The 2017 Final Call Letter to Medicare Advantage Organizations (MAOs) continued to emphasize the importance of provider directory accuracy and the increased monitoring and enforcement actions to commence due to preliminary data collected via the PNA Pilot Program that found severe violations with the Part D and Part C requirements. CMS stated, however, that they have purposefully not prescribed the means by which plans must update their provider directories in order to leave room for innovation, leaving huge opportunity on the table for software developers to step in and create new, automated systems for monitoring directory data compliance, conducting accuracy checks and performing provider directory data validation.
What the 2017 Call Letter did specifically prescribe is that Medicare Advantage (MA) plans should begin to include the following elements into the production of their directories in advance of future rulemaking:
- Provider medical group
- Provider institutional affiliations
- Non-English languages spoken by providers
- Provider website address
- Accessibility for people with physical disabilities
The encouraged inclusion of these new data elements is a result of an influx of sponsor comments CMS received in support of harmonizing the provider directory requirements across MA, QHP and Medicaid plan types. While MA has historically had the least prescriptive provider directory requirements, CMS is striving to gradually evolve them to be as explicit as the Medicaid and QHP requirements in order to create uniformity. While CMS works with their QHP and Medicaid counterparts to develop the official revised provider directory data elements for MAOs, they urge plans to incorporate the five elements listed above that they have found to be appropriate for current directory integration.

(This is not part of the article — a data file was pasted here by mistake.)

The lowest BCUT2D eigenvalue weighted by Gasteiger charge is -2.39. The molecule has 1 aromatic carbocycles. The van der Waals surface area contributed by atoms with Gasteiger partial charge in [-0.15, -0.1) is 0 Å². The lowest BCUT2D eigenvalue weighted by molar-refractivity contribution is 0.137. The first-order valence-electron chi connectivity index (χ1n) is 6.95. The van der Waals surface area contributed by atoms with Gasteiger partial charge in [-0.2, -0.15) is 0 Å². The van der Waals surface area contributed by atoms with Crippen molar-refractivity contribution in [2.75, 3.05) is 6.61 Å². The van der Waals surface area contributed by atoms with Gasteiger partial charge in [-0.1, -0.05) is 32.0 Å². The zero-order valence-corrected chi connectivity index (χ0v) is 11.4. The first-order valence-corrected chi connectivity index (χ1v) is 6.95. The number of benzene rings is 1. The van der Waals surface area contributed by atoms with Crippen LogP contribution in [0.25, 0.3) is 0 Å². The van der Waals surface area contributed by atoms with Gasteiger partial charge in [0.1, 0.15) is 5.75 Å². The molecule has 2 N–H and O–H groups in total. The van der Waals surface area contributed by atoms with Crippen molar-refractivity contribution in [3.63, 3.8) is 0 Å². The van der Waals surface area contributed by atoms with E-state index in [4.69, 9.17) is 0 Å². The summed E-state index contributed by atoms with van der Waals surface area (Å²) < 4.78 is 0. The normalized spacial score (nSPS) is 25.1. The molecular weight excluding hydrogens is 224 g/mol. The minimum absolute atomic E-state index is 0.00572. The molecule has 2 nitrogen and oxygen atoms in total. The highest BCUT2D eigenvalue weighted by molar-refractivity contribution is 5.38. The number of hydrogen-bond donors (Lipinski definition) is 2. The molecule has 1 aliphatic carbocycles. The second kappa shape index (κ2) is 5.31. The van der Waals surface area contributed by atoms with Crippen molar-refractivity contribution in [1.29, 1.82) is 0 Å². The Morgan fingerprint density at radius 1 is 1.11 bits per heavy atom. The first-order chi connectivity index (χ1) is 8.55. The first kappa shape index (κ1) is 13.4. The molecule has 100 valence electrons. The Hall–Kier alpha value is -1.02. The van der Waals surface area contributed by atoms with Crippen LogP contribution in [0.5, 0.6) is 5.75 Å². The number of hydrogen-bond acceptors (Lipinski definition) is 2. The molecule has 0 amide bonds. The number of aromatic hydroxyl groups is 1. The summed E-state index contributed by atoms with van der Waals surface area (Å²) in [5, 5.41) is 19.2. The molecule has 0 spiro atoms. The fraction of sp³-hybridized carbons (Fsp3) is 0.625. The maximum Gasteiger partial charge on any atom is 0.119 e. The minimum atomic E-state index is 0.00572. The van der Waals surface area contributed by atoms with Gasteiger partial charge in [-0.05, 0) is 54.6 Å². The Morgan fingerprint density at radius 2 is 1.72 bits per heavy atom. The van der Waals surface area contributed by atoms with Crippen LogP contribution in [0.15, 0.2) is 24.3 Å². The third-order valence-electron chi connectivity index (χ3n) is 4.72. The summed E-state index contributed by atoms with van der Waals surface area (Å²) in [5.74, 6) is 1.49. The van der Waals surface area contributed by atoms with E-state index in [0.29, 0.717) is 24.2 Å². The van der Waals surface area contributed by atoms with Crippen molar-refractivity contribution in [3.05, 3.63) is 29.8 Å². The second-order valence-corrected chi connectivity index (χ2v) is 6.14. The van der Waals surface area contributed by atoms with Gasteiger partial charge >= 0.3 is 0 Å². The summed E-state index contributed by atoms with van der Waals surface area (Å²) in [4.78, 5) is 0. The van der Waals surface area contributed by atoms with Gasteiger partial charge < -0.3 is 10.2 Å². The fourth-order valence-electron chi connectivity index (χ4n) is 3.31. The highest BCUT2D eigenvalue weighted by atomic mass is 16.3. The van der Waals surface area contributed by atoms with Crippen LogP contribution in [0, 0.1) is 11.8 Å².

In additional effort to create requirement standardization across program, CMS is urging MAOs to look to the guidance provided by QHPs and Medicaid to identify a standardized format for machine readable information because while Medicaid and QHPs have moved to some level of machine readability for online directories, MAOs have not.
Another significant development is that MA plans must now institute a “warm transfer” policy. This means that when an enrollee calls a MA plan’s call center requesting help finding a provider, the CSR is to the close the call by transferring to the caller to the provider’s office to make an appointment.
In addition, CMS stated that they will:
- Use data collected from the PNA Pilot Program monitoring process to drive additional reviews and monitoring and/or audit-based activities and establish specific enforcement actions for identified areas of deficiency
- Extend PNA Pilot Program into 2017 to give themselves more time to gather and incorporate feedback from the sponsors who took part in the audit as per the July release of the 2017 Audit Protocols while also giving plans more time to assess and restructure their provider network managements systems
Finally, CMS continues to encourage plans to work collaboratively with providers to develop more effective and efficient methods for verifying and updating data to maintain accurate provider directories, and reminds Medicare-Medicaid Plans (MMPs) that they will be required to resubmit the Medicare medical provider and facility portion of their network information in September 2016 to evaluate network adequacy.
While the PNA Pilot Program monitoring processes remain at the forefront, it’s clear that the goal of CMS is not to cause undue burden or impose unnecessary civil money penalties— it is to develop clear, consistent and implementable directory compliance protocols that will enable MA plans to deliver timely and adequate access to care to beneficiaries and accurate information to MA caregivers responsible for making informed healthcare decisions.